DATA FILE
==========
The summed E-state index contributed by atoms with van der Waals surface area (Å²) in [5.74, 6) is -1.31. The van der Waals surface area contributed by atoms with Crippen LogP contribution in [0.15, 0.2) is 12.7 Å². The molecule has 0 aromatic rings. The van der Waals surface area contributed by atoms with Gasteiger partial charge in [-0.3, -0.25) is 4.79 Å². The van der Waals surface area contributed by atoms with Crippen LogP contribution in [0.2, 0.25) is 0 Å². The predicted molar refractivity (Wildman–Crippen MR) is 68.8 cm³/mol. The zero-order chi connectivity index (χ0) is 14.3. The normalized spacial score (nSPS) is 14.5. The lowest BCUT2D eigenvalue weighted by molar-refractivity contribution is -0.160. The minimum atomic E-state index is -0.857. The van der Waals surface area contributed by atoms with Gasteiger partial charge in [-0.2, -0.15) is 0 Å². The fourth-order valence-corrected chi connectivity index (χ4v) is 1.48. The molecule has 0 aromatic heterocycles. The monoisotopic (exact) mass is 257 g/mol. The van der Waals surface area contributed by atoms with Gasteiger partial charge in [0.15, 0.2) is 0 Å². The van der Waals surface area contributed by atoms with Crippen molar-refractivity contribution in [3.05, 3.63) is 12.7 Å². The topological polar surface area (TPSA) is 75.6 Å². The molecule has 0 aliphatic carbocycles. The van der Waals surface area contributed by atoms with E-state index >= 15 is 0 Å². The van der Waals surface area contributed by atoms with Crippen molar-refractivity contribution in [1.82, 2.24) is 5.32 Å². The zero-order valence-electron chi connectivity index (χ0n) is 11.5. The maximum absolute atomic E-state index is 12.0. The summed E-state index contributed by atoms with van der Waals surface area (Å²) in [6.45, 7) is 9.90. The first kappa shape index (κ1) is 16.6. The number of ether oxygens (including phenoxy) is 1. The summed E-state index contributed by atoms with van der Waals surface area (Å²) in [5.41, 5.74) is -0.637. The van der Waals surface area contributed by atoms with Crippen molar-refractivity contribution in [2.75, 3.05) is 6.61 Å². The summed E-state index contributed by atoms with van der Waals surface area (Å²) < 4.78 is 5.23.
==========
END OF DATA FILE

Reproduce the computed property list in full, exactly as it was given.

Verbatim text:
The summed E-state index contributed by atoms with van der Waals surface area (Å²) in [5.74, 6) is -1.31. The van der Waals surface area contributed by atoms with Crippen LogP contribution in [0.15, 0.2) is 12.7 Å². The molecule has 0 aromatic rings. The van der Waals surface area contributed by atoms with Gasteiger partial charge in [-0.3, -0.25) is 4.79 Å². The van der Waals surface area contributed by atoms with Crippen LogP contribution in [0.2, 0.25) is 0 Å². The predicted molar refractivity (Wildman–Crippen MR) is 68.8 cm³/mol. The zero-order chi connectivity index (χ0) is 14.3. The normalized spacial score (nSPS) is 14.5. The lowest BCUT2D eigenvalue weighted by molar-refractivity contribution is -0.160. The minimum atomic E-state index is -0.857. The van der Waals surface area contributed by atoms with Gasteiger partial charge in [-0.2, -0.15) is 0 Å². The fourth-order valence-corrected chi connectivity index (χ4v) is 1.48. The molecule has 0 aromatic heterocycles. The monoisotopic (exact) mass is 257 g/mol. The van der Waals surface area contributed by atoms with Gasteiger partial charge in [0.15, 0.2) is 0 Å². The van der Waals surface area contributed by atoms with Crippen molar-refractivity contribution in [3.05, 3.63) is 12.7 Å². The topological polar surface area (TPSA) is 75.6 Å². The molecule has 0 aliphatic carbocycles. The van der Waals surface area contributed by atoms with E-state index >= 15 is 0 Å². The van der Waals surface area contributed by atoms with Crippen molar-refractivity contribution in [1.82, 2.24) is 5.32 Å². The zero-order valence-electron chi connectivity index (χ0n) is 11.5. The maximum absolute atomic E-state index is 12.0. The summed E-state index contributed by atoms with van der Waals surface area (Å²) in [6.45, 7) is 9.90. The first kappa shape index (κ1) is 16.6. The number of ether oxygens (including phenoxy) is 1. The summed E-state index contributed by atoms with van der Waals surface area (Å²) in [5.41, 5.74) is -0.637. The van der Waals surface area contributed by atoms with Crippen molar-refractivity contribution in [2.75, 3.05) is 6.61 Å². The summed E-state index contributed by atoms with van der Waals surface area (Å²) < 4.78 is 5.23.